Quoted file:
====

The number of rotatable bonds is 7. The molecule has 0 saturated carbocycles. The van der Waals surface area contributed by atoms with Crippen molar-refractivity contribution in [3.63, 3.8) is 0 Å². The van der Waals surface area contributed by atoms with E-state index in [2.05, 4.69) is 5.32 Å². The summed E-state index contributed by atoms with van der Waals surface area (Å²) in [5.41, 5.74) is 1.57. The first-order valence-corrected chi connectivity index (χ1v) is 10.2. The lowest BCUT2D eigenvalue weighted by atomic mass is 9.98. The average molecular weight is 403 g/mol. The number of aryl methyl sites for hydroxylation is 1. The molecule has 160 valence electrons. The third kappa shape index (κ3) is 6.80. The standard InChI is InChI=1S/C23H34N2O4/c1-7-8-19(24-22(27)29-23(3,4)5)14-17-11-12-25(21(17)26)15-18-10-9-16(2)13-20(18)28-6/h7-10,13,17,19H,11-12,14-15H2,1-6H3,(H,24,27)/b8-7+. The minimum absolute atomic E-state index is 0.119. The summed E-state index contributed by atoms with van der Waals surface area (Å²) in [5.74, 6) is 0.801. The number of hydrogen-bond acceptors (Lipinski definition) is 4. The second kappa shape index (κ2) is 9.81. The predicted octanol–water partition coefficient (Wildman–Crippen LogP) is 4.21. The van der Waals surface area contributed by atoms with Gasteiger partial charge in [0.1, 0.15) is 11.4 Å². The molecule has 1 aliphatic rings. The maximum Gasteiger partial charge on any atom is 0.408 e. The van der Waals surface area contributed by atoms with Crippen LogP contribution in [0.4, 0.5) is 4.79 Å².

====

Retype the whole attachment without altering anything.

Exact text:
The number of rotatable bonds is 7. The molecule has 0 saturated carbocycles. The van der Waals surface area contributed by atoms with Crippen molar-refractivity contribution in [3.63, 3.8) is 0 Å². The van der Waals surface area contributed by atoms with E-state index in [2.05, 4.69) is 5.32 Å². The summed E-state index contributed by atoms with van der Waals surface area (Å²) in [5.41, 5.74) is 1.57. The first-order valence-corrected chi connectivity index (χ1v) is 10.2. The lowest BCUT2D eigenvalue weighted by atomic mass is 9.98. The average molecular weight is 403 g/mol. The number of aryl methyl sites for hydroxylation is 1. The molecule has 160 valence electrons. The third kappa shape index (κ3) is 6.80. The standard InChI is InChI=1S/C23H34N2O4/c1-7-8-19(24-22(27)29-23(3,4)5)14-17-11-12-25(21(17)26)15-18-10-9-16(2)13-20(18)28-6/h7-10,13,17,19H,11-12,14-15H2,1-6H3,(H,24,27)/b8-7+. The minimum absolute atomic E-state index is 0.119. The summed E-state index contributed by atoms with van der Waals surface area (Å²) in [5.74, 6) is 0.801. The number of hydrogen-bond acceptors (Lipinski definition) is 4. The second kappa shape index (κ2) is 9.81. The predicted octanol–water partition coefficient (Wildman–Crippen LogP) is 4.21. The van der Waals surface area contributed by atoms with Gasteiger partial charge in [0.1, 0.15) is 11.4 Å². The molecule has 1 aliphatic rings. The maximum Gasteiger partial charge on any atom is 0.408 e. The van der Waals surface area contributed by atoms with Crippen LogP contribution in [0.4, 0.5) is 4.79 Å².